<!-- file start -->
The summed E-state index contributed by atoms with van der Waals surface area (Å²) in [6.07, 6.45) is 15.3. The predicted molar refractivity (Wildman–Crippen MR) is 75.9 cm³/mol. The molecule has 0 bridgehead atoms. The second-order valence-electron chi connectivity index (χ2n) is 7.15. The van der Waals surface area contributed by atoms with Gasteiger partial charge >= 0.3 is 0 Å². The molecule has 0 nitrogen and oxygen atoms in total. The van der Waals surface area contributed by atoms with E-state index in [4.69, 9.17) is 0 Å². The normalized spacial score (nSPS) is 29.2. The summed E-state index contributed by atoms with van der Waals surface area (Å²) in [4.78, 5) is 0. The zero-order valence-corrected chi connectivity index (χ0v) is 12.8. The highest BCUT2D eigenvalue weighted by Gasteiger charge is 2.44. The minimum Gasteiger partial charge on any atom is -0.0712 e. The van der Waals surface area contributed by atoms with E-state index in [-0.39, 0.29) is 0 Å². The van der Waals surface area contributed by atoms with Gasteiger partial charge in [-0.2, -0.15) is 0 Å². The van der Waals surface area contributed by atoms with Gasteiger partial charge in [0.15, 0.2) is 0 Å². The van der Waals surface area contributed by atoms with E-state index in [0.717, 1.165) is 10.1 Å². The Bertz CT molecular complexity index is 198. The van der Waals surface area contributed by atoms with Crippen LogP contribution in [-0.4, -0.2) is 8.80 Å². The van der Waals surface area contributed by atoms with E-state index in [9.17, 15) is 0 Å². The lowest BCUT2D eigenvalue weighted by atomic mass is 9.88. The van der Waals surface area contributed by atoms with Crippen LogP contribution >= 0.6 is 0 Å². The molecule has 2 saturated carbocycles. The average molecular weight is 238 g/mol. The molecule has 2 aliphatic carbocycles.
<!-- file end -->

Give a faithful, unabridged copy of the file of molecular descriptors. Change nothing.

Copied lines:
The summed E-state index contributed by atoms with van der Waals surface area (Å²) in [6.07, 6.45) is 15.3. The predicted molar refractivity (Wildman–Crippen MR) is 75.9 cm³/mol. The molecule has 0 bridgehead atoms. The second-order valence-electron chi connectivity index (χ2n) is 7.15. The van der Waals surface area contributed by atoms with Gasteiger partial charge >= 0.3 is 0 Å². The molecule has 0 nitrogen and oxygen atoms in total. The van der Waals surface area contributed by atoms with E-state index in [4.69, 9.17) is 0 Å². The normalized spacial score (nSPS) is 29.2. The summed E-state index contributed by atoms with van der Waals surface area (Å²) in [4.78, 5) is 0. The zero-order valence-corrected chi connectivity index (χ0v) is 12.8. The highest BCUT2D eigenvalue weighted by Gasteiger charge is 2.44. The minimum Gasteiger partial charge on any atom is -0.0712 e. The van der Waals surface area contributed by atoms with E-state index in [-0.39, 0.29) is 0 Å². The van der Waals surface area contributed by atoms with Gasteiger partial charge in [-0.2, -0.15) is 0 Å². The van der Waals surface area contributed by atoms with Gasteiger partial charge in [0.15, 0.2) is 0 Å². The van der Waals surface area contributed by atoms with E-state index in [0.717, 1.165) is 10.1 Å². The Bertz CT molecular complexity index is 198. The van der Waals surface area contributed by atoms with Crippen LogP contribution in [-0.4, -0.2) is 8.80 Å². The van der Waals surface area contributed by atoms with E-state index in [9.17, 15) is 0 Å². The lowest BCUT2D eigenvalue weighted by atomic mass is 9.88. The van der Waals surface area contributed by atoms with Crippen LogP contribution >= 0.6 is 0 Å². The molecule has 2 saturated carbocycles. The average molecular weight is 238 g/mol. The molecule has 2 aliphatic carbocycles.